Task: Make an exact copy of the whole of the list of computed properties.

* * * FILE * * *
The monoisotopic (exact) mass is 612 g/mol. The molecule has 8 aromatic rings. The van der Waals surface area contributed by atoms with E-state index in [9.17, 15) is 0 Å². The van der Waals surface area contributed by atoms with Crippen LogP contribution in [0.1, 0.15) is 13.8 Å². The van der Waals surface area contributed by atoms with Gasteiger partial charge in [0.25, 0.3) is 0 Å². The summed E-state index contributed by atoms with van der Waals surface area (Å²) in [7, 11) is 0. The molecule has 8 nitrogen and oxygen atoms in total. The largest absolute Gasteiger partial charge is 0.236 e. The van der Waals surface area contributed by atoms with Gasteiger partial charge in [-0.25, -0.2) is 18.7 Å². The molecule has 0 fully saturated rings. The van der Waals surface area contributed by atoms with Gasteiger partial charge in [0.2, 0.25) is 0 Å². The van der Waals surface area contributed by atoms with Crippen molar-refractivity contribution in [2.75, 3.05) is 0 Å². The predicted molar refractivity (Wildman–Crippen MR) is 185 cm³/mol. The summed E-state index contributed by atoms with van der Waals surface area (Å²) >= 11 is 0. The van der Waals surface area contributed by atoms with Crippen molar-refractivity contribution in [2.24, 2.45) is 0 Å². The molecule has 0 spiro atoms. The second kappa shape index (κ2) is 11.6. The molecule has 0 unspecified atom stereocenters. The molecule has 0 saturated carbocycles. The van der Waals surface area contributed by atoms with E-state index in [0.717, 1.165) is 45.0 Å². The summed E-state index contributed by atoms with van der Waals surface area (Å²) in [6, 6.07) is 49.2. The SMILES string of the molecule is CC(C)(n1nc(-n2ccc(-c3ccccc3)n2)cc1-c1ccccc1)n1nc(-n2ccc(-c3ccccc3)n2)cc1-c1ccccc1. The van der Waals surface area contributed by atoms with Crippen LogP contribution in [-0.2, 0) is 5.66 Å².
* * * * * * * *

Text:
The monoisotopic (exact) mass is 612 g/mol. The molecule has 8 aromatic rings. The van der Waals surface area contributed by atoms with E-state index in [9.17, 15) is 0 Å². The van der Waals surface area contributed by atoms with Crippen LogP contribution in [0.1, 0.15) is 13.8 Å². The van der Waals surface area contributed by atoms with Gasteiger partial charge in [0.25, 0.3) is 0 Å². The summed E-state index contributed by atoms with van der Waals surface area (Å²) in [7, 11) is 0. The molecule has 8 nitrogen and oxygen atoms in total. The largest absolute Gasteiger partial charge is 0.236 e. The van der Waals surface area contributed by atoms with Gasteiger partial charge in [-0.25, -0.2) is 18.7 Å². The molecule has 0 fully saturated rings. The van der Waals surface area contributed by atoms with Gasteiger partial charge in [0.2, 0.25) is 0 Å². The van der Waals surface area contributed by atoms with Crippen molar-refractivity contribution in [2.75, 3.05) is 0 Å². The predicted molar refractivity (Wildman–Crippen MR) is 185 cm³/mol. The summed E-state index contributed by atoms with van der Waals surface area (Å²) >= 11 is 0. The van der Waals surface area contributed by atoms with Crippen molar-refractivity contribution in [2.24, 2.45) is 0 Å². The molecule has 0 spiro atoms. The second kappa shape index (κ2) is 11.6. The molecule has 0 unspecified atom stereocenters. The molecule has 0 saturated carbocycles. The van der Waals surface area contributed by atoms with E-state index in [0.717, 1.165) is 45.0 Å². The summed E-state index contributed by atoms with van der Waals surface area (Å²) in [6, 6.07) is 49.2. The SMILES string of the molecule is CC(C)(n1nc(-n2ccc(-c3ccccc3)n2)cc1-c1ccccc1)n1nc(-n2ccc(-c3ccccc3)n2)cc1-c1ccccc1. The van der Waals surface area contributed by atoms with Crippen LogP contribution in [-0.2, 0) is 5.66 Å².